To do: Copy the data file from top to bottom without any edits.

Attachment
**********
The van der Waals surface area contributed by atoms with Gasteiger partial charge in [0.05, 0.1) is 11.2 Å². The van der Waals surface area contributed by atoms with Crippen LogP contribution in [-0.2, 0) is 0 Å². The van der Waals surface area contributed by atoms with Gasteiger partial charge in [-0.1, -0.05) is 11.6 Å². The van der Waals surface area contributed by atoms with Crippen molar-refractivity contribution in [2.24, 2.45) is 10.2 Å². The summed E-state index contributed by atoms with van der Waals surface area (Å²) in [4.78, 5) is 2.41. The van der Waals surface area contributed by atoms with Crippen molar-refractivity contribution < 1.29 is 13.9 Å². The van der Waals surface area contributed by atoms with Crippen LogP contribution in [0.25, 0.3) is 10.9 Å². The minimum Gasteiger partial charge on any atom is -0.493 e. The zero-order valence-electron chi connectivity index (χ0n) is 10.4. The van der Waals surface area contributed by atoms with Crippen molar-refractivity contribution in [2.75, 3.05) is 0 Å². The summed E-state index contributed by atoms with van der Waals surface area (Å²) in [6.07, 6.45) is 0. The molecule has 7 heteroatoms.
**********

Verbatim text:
The van der Waals surface area contributed by atoms with Gasteiger partial charge in [0.05, 0.1) is 11.2 Å². The van der Waals surface area contributed by atoms with Crippen LogP contribution in [-0.2, 0) is 0 Å². The van der Waals surface area contributed by atoms with Gasteiger partial charge in [-0.1, -0.05) is 11.6 Å². The van der Waals surface area contributed by atoms with Crippen molar-refractivity contribution in [2.24, 2.45) is 10.2 Å². The summed E-state index contributed by atoms with van der Waals surface area (Å²) in [4.78, 5) is 2.41. The van der Waals surface area contributed by atoms with Crippen molar-refractivity contribution < 1.29 is 13.9 Å². The van der Waals surface area contributed by atoms with Crippen LogP contribution in [0.25, 0.3) is 10.9 Å². The minimum Gasteiger partial charge on any atom is -0.493 e. The zero-order valence-electron chi connectivity index (χ0n) is 10.4. The van der Waals surface area contributed by atoms with Crippen molar-refractivity contribution in [2.75, 3.05) is 0 Å². The summed E-state index contributed by atoms with van der Waals surface area (Å²) in [6.07, 6.45) is 0. The molecule has 7 heteroatoms.